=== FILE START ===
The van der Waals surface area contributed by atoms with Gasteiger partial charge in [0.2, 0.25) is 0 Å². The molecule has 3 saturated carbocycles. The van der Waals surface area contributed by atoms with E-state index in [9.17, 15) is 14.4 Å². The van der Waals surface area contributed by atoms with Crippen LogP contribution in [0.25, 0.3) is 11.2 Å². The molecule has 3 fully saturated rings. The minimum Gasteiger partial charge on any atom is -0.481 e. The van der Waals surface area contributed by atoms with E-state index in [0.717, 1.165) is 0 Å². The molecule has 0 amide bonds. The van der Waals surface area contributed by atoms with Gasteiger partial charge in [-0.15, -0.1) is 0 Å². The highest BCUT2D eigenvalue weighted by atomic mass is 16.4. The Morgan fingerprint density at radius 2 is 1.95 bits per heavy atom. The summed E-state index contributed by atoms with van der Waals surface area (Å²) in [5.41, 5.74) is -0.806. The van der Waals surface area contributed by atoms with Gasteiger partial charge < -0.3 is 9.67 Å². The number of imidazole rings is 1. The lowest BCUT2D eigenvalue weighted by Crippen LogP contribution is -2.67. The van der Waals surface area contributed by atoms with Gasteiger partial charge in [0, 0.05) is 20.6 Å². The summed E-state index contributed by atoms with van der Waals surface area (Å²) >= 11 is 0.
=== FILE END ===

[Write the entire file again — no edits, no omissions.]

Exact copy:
The van der Waals surface area contributed by atoms with Gasteiger partial charge in [0.2, 0.25) is 0 Å². The molecule has 3 saturated carbocycles. The van der Waals surface area contributed by atoms with E-state index in [9.17, 15) is 14.4 Å². The van der Waals surface area contributed by atoms with Crippen LogP contribution in [0.25, 0.3) is 11.2 Å². The molecule has 3 fully saturated rings. The minimum Gasteiger partial charge on any atom is -0.481 e. The van der Waals surface area contributed by atoms with E-state index in [0.717, 1.165) is 0 Å². The molecule has 0 amide bonds. The van der Waals surface area contributed by atoms with Gasteiger partial charge in [-0.15, -0.1) is 0 Å². The highest BCUT2D eigenvalue weighted by atomic mass is 16.4. The Morgan fingerprint density at radius 2 is 1.95 bits per heavy atom. The summed E-state index contributed by atoms with van der Waals surface area (Å²) in [5.41, 5.74) is -0.806. The van der Waals surface area contributed by atoms with Gasteiger partial charge < -0.3 is 9.67 Å². The number of imidazole rings is 1. The lowest BCUT2D eigenvalue weighted by Crippen LogP contribution is -2.67. The van der Waals surface area contributed by atoms with Gasteiger partial charge in [0, 0.05) is 20.6 Å². The summed E-state index contributed by atoms with van der Waals surface area (Å²) >= 11 is 0.